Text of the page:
Computational Analysis of Nuclear Thermal Propulsion Rocket Fuel and Prospective Coating Materials
2018 Joint Propulsion Conference
Aerospace Research Central
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Space transportation systems have been advancing to meet the goals of long-distance space travel, namely faster transit speeds to maximize the time spent at the destination and to reduce the amount of radiation the crew and cargo are exposed to. The nuclear thermal propulsion rocket (NTPR) serves to reduce transit time by half that of chemical propellant rockets, but still has some fundamental technical challenges to be resolved before ideal operation can be achieved. During the experiments of the NTPR program, NERVA, the nuclear fuel elements lost significant mass throughout the operation due to mechanical and chemical interactions with the high-temperature propellant, hydrogen. Different fuel composition and coating were tested for changed in the fuel mass loss. Niobium carbide and zirconium carbide coatings were tested, but many others were suggested after the final tests of NERVA. Good coatings must be exceptionally resistant to the hydrogen interaction and crack propagation, have as high a thermal conductivity and melting temperature as possible, exhibit a low neutron absorption cross-section, and have the same thermal expansion coefficient as the fuel material. This paper presents a model of an NTPR reactor in the Monte Carlo N-Particle Transport Code (MCNP6). The fuel coatings and composition are varied, first to compare against the NERVA results, and then the novel coatings and compositions are analyzed. The goal of the modeling is to determine the best materials for reactor operation and then use the data from MCNP6 to evaluate the thermal and mechanical performance of the rocket.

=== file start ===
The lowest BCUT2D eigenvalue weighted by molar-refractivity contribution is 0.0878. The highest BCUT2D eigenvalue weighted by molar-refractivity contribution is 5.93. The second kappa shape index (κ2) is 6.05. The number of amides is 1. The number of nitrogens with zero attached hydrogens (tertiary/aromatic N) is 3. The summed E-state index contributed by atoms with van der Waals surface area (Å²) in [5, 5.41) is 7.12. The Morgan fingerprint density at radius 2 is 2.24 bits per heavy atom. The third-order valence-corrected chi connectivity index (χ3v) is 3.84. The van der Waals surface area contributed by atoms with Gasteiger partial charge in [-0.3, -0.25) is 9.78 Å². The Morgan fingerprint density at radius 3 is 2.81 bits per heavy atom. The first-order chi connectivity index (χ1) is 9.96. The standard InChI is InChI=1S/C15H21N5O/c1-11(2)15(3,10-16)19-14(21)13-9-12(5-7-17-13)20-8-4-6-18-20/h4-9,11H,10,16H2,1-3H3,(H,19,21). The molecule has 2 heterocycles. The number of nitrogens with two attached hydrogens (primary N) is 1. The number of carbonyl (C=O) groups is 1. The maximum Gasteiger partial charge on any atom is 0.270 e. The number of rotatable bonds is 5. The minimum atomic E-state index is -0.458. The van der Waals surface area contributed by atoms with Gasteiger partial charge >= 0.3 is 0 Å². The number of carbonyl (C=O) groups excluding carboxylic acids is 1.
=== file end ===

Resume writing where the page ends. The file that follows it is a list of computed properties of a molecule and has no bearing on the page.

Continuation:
Aeronautical Vehicles | Mechanical Engineering | Nuclear | Propulsion and Power
Lawdensky, V. J.,
Computational Analysis of Nuclear Thermal Propulsion Rocket Fuel and Prospective Coating Materials.
2018 Joint Propulsion Conference, 2018
Cincinnati, OH: Aerospace Research Central.